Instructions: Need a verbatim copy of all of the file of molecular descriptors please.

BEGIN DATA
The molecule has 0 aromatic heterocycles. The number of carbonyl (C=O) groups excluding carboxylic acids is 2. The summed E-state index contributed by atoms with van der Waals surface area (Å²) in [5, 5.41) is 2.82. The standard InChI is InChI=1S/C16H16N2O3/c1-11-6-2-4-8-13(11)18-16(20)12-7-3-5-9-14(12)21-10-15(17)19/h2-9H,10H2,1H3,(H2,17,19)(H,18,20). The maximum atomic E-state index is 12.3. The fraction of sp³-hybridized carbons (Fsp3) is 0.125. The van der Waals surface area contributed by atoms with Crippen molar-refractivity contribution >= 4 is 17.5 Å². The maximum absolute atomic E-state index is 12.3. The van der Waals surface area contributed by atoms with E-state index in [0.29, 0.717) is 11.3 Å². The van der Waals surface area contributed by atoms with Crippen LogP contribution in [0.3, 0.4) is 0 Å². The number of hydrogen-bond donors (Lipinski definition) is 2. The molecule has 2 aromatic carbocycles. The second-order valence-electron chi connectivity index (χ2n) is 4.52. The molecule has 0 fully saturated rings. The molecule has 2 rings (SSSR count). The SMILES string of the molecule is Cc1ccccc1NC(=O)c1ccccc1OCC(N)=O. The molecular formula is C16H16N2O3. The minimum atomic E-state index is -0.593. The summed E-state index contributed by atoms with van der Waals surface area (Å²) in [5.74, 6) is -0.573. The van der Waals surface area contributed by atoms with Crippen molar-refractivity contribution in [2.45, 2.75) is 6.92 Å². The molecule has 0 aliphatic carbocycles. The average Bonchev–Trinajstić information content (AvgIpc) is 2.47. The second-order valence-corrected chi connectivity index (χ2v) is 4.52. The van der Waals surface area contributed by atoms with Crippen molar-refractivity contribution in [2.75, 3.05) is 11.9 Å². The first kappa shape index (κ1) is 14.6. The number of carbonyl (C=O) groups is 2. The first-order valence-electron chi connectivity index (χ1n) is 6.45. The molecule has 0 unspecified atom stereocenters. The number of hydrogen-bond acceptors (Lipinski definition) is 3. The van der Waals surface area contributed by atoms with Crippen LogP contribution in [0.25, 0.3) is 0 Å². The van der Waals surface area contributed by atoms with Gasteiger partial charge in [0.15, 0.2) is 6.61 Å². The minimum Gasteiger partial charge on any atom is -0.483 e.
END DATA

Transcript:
The molecule has 0 aromatic heterocycles. The number of carbonyl (C=O) groups excluding carboxylic acids is 2. The summed E-state index contributed by atoms with van der Waals surface area (Å²) in [5, 5.41) is 2.82. The standard InChI is InChI=1S/C16H16N2O3/c1-11-6-2-4-8-13(11)18-16(20)12-7-3-5-9-14(12)21-10-15(17)19/h2-9H,10H2,1H3,(H2,17,19)(H,18,20). The maximum atomic E-state index is 12.3. The fraction of sp³-hybridized carbons (Fsp3) is 0.125. The van der Waals surface area contributed by atoms with Crippen molar-refractivity contribution >= 4 is 17.5 Å². The maximum absolute atomic E-state index is 12.3. The van der Waals surface area contributed by atoms with E-state index in [0.29, 0.717) is 11.3 Å². The van der Waals surface area contributed by atoms with Crippen LogP contribution in [0.3, 0.4) is 0 Å². The number of hydrogen-bond donors (Lipinski definition) is 2. The molecule has 2 aromatic carbocycles. The second-order valence-electron chi connectivity index (χ2n) is 4.52. The molecule has 0 fully saturated rings. The molecule has 2 rings (SSSR count). The SMILES string of the molecule is Cc1ccccc1NC(=O)c1ccccc1OCC(N)=O. The molecular formula is C16H16N2O3. The minimum atomic E-state index is -0.593. The summed E-state index contributed by atoms with van der Waals surface area (Å²) in [5.74, 6) is -0.573. The van der Waals surface area contributed by atoms with Crippen molar-refractivity contribution in [2.45, 2.75) is 6.92 Å². The molecule has 0 aliphatic carbocycles. The average Bonchev–Trinajstić information content (AvgIpc) is 2.47. The second-order valence-corrected chi connectivity index (χ2v) is 4.52. The van der Waals surface area contributed by atoms with Crippen molar-refractivity contribution in [2.75, 3.05) is 11.9 Å². The first kappa shape index (κ1) is 14.6. The number of carbonyl (C=O) groups is 2. The first-order valence-electron chi connectivity index (χ1n) is 6.45. The molecule has 0 unspecified atom stereocenters. The number of hydrogen-bond acceptors (Lipinski definition) is 3. The van der Waals surface area contributed by atoms with Crippen LogP contribution in [0.25, 0.3) is 0 Å². The van der Waals surface area contributed by atoms with Gasteiger partial charge in [0.15, 0.2) is 6.61 Å². The minimum Gasteiger partial charge on any atom is -0.483 e.